Nitrous oxide (N2O) from nitrogen fertilizers applied to sugarcane has high environmental impact on ethanol production. This study aimed to determine the main microbial processes responsible for the N2O emissions from soil fertilized with different N sources, to identify options to mitigate N2O emissions, and to determine the impacts of the N sources on the soil microbiome. In a field experiment, nitrogen was applied as calcium nitrate, urea, urea with dicyandiamide or 3,4 dimethylpyrazone phosphate nitrification inhibitors (NIs), and urea coated with polymer and sulfur (PSCU). Urea caused the highest N2O emissions (1.7% of N applied) and PSCU did not reduce cumulative N2O emissions compared to urea. NIs reduced N2O emissions (95%) compared to urea and had emissions comparable to those of the control (no N). Similarly, calcium nitrate resulted in very low N2O emissions. Interestingly, N2O emissions were significantly correlated only with bacterial amoA, but not with denitrification gene (nirK, nirS, nosZ) abundances, suggesting that ammonia-oxidizing bacteria, via the nitrification pathway, were the main contributors to N2O emissions. Moreover, the treatments had little effect on microbial composition or diversity. We suggest nitrate-based fertilizers or the addition of NIs in NH4+-N based fertilizers as viable options for reducing N2O emissions in tropical soils and lessening the environmental impact of biofuel produced from sugarcane.
Agriculture is the main anthropogenic source of N2O emissions, which are predicted to increase as nitrogen fertilizer use increases worldwide to meet the global food demand1. Currently, N2O emissions derived from N fertilizers account for up to 40% of total greenhouse gases (GHG) emissions in ethanol production from sugarcane2. High N2O emissions can negate the benefits of GHG reduction of biofuels used to replace fossil fuels3.
Emissions of N2O from soils occur mainly through nitrification and denitrification processes. These processes are carried out by autotrophic and heterotrophic microorganisms belonging to Bacteria, Archaea and Fungi divisions4,5,6. Other N transformations such as nitrifier denitrification, dissimilatory reduction of NO3− to NH4+, chemo-denitrification and co-denitrification may also produce N2O. Despite considerable knowledge of the processes evolving N2O, the prevalence of these processes in tropical soils has only begun to be addressed.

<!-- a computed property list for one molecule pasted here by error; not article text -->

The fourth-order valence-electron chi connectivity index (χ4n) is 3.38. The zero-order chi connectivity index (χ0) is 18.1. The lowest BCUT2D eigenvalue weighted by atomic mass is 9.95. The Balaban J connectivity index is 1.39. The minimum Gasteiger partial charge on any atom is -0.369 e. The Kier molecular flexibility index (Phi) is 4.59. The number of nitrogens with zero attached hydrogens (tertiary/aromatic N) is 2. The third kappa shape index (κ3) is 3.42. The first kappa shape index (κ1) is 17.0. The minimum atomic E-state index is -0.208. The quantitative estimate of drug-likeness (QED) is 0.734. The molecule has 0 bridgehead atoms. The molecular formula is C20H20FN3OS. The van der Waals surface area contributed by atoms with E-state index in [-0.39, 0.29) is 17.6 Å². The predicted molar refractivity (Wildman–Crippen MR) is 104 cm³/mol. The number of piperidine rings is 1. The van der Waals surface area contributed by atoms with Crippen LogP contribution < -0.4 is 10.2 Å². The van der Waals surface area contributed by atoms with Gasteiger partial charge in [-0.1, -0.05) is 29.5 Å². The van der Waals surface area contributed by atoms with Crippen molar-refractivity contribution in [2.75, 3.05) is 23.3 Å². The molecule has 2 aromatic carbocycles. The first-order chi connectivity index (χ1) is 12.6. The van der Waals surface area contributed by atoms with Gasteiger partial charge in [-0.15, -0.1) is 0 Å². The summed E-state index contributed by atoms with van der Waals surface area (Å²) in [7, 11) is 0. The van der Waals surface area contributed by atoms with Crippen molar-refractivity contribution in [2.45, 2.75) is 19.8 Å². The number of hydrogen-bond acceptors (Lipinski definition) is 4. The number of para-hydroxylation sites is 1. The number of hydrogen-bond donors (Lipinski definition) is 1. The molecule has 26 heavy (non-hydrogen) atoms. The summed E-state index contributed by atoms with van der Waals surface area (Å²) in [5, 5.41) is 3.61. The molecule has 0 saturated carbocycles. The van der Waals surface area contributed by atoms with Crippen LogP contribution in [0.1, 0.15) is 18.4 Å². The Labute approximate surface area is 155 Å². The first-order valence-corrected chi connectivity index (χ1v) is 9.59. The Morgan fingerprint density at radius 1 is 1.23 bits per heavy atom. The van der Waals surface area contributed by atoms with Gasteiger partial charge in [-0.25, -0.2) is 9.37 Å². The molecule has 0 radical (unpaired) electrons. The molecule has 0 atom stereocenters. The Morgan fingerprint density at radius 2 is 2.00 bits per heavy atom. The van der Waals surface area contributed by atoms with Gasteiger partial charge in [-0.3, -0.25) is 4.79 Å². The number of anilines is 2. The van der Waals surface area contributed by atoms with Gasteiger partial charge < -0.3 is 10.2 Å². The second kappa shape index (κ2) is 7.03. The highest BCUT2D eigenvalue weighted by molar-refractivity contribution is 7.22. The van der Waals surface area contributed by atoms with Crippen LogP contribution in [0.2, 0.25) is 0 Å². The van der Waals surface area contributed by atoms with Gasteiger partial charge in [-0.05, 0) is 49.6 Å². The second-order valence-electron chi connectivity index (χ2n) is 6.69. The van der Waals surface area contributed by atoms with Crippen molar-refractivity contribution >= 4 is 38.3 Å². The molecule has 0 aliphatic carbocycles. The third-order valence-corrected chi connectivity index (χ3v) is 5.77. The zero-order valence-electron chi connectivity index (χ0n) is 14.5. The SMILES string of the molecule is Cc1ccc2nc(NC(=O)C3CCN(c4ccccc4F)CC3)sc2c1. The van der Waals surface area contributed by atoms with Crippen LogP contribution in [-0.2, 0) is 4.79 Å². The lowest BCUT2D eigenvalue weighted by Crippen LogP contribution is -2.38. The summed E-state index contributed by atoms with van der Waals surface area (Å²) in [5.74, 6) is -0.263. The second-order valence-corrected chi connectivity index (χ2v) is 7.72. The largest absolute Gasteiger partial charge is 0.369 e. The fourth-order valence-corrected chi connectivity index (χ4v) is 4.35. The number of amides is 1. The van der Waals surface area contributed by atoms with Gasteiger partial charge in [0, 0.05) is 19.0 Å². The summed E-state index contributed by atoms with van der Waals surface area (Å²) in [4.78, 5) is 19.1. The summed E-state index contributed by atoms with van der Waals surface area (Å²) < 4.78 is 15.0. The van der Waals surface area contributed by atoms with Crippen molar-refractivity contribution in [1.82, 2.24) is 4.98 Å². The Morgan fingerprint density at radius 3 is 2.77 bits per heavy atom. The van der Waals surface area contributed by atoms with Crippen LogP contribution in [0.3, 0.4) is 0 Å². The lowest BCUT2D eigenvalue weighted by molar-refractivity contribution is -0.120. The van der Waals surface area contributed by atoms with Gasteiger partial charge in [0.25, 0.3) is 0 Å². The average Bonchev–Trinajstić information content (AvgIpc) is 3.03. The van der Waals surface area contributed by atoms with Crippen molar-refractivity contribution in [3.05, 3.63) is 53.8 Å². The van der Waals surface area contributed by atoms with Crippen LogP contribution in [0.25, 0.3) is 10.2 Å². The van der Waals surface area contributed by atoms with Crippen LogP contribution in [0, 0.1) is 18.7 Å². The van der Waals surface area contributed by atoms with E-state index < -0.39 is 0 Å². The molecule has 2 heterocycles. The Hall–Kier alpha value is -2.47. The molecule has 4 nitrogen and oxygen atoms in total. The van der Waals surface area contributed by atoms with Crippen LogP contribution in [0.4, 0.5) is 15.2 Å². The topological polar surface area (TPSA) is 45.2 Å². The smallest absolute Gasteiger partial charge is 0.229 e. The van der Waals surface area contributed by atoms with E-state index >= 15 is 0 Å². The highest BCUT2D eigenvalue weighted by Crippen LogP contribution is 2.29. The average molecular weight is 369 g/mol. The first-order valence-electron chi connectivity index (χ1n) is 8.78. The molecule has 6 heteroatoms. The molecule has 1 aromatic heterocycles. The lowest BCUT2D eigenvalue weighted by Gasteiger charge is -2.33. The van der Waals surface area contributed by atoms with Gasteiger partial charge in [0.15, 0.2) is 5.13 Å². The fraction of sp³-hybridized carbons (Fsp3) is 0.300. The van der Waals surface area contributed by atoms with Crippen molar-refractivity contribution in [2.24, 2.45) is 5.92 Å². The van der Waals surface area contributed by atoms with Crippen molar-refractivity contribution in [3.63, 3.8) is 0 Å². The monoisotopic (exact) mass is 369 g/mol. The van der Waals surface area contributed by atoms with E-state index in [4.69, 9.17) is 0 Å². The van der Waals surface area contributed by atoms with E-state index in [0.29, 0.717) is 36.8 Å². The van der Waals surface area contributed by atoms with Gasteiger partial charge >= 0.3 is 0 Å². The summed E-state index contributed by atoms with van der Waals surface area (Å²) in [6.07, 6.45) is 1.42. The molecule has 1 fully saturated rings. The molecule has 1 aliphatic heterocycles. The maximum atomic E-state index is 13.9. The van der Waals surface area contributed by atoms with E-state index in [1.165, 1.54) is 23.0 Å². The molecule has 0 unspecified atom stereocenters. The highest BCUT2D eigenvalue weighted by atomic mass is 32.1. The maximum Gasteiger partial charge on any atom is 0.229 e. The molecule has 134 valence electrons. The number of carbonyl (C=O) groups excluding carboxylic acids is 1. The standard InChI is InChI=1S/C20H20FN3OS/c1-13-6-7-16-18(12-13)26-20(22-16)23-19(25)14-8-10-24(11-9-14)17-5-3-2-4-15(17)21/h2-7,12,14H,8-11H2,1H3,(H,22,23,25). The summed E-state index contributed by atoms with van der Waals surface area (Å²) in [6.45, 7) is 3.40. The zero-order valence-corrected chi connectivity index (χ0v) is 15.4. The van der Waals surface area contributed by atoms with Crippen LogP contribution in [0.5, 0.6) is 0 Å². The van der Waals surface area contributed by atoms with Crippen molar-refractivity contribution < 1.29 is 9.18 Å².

The denitrification process has been demonstrated to contribute more to N2O emissions than nitrification at soil moisture levels above 75% of the water-filled pore space (WFPS); however, nitrification has been observed to be more prevalent in soil at 60% WFPS7. High correlation between N2O emissions and bacterial amoA and nirK abundances are observed8, suggesting that both nitrification and denitrification and/or nitrifier denitrification processes are responsible for N2O emissions when cattle urine is applied to soils with 100 and 130% of water-holding capacity.
In the central-west and southeast regions of Brazil, about 80% of the land area is cultivated with sugarcane9. The dominant soils in these regions are Red Latosols (Hapludox), which are highly weathered, deep and well-drained soils10. Here, we expected that denitrification would be low because the optimal conditions are at least 60% WFPS. Though high levels of rainfall and anaerobic conditions in soil micropores may increase the contribution of denitrification to N2O emissions11, we predicted based on the high soil drainage that nitrification would be the major pathway contributing to N2O emissions. In this case NH4+-based fertilizer would result in higher N2O emissions than those from NO3−-based fertilizers in these soils. Up to date, this process has not been shown for these types of soils grown with sugarcane.